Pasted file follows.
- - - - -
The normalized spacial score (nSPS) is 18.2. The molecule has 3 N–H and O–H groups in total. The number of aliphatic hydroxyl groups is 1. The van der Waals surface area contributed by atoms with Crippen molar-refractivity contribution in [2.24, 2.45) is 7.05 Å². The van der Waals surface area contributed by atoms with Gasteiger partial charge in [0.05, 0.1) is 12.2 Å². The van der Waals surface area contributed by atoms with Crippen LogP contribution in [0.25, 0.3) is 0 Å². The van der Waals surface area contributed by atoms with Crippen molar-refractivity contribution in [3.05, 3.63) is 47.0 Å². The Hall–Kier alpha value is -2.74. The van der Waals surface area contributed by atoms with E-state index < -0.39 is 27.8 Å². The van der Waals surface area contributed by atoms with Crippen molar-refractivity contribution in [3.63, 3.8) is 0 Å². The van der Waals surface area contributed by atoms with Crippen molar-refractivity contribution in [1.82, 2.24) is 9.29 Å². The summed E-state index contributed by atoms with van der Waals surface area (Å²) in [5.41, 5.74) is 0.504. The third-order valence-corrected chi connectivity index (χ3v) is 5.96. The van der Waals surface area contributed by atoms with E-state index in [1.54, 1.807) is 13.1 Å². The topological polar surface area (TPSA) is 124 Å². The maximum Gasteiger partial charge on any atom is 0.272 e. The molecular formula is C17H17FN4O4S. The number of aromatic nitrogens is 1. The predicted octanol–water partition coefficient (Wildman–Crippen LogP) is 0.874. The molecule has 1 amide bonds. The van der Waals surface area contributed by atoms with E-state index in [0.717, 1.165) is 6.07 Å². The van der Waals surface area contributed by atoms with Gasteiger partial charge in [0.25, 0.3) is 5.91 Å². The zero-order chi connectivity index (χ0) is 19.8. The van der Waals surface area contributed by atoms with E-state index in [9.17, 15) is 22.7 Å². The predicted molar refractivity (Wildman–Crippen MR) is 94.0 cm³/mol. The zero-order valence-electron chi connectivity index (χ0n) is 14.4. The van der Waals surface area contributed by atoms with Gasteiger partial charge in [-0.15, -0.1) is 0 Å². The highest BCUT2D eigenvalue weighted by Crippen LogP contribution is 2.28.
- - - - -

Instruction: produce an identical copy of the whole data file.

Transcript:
The normalized spacial score (nSPS) is 18.2. The molecule has 3 N–H and O–H groups in total. The number of aliphatic hydroxyl groups is 1. The van der Waals surface area contributed by atoms with Crippen molar-refractivity contribution in [2.24, 2.45) is 7.05 Å². The van der Waals surface area contributed by atoms with Gasteiger partial charge in [0.05, 0.1) is 12.2 Å². The van der Waals surface area contributed by atoms with Crippen LogP contribution in [0.25, 0.3) is 0 Å². The van der Waals surface area contributed by atoms with Crippen molar-refractivity contribution in [3.05, 3.63) is 47.0 Å². The Hall–Kier alpha value is -2.74. The van der Waals surface area contributed by atoms with E-state index < -0.39 is 27.8 Å². The van der Waals surface area contributed by atoms with Crippen molar-refractivity contribution in [3.63, 3.8) is 0 Å². The van der Waals surface area contributed by atoms with Crippen molar-refractivity contribution in [1.82, 2.24) is 9.29 Å². The summed E-state index contributed by atoms with van der Waals surface area (Å²) in [5.41, 5.74) is 0.504. The third-order valence-corrected chi connectivity index (χ3v) is 5.96. The van der Waals surface area contributed by atoms with E-state index in [1.54, 1.807) is 13.1 Å². The topological polar surface area (TPSA) is 124 Å². The maximum Gasteiger partial charge on any atom is 0.272 e. The molecular formula is C17H17FN4O4S. The number of aromatic nitrogens is 1. The predicted octanol–water partition coefficient (Wildman–Crippen LogP) is 0.874. The molecule has 1 amide bonds. The van der Waals surface area contributed by atoms with E-state index in [0.717, 1.165) is 6.07 Å². The van der Waals surface area contributed by atoms with Gasteiger partial charge in [0.25, 0.3) is 5.91 Å². The zero-order chi connectivity index (χ0) is 19.8. The van der Waals surface area contributed by atoms with E-state index in [9.17, 15) is 22.7 Å². The predicted molar refractivity (Wildman–Crippen MR) is 94.0 cm³/mol. The zero-order valence-electron chi connectivity index (χ0n) is 14.4. The van der Waals surface area contributed by atoms with Gasteiger partial charge in [-0.15, -0.1) is 0 Å². The highest BCUT2D eigenvalue weighted by Crippen LogP contribution is 2.28.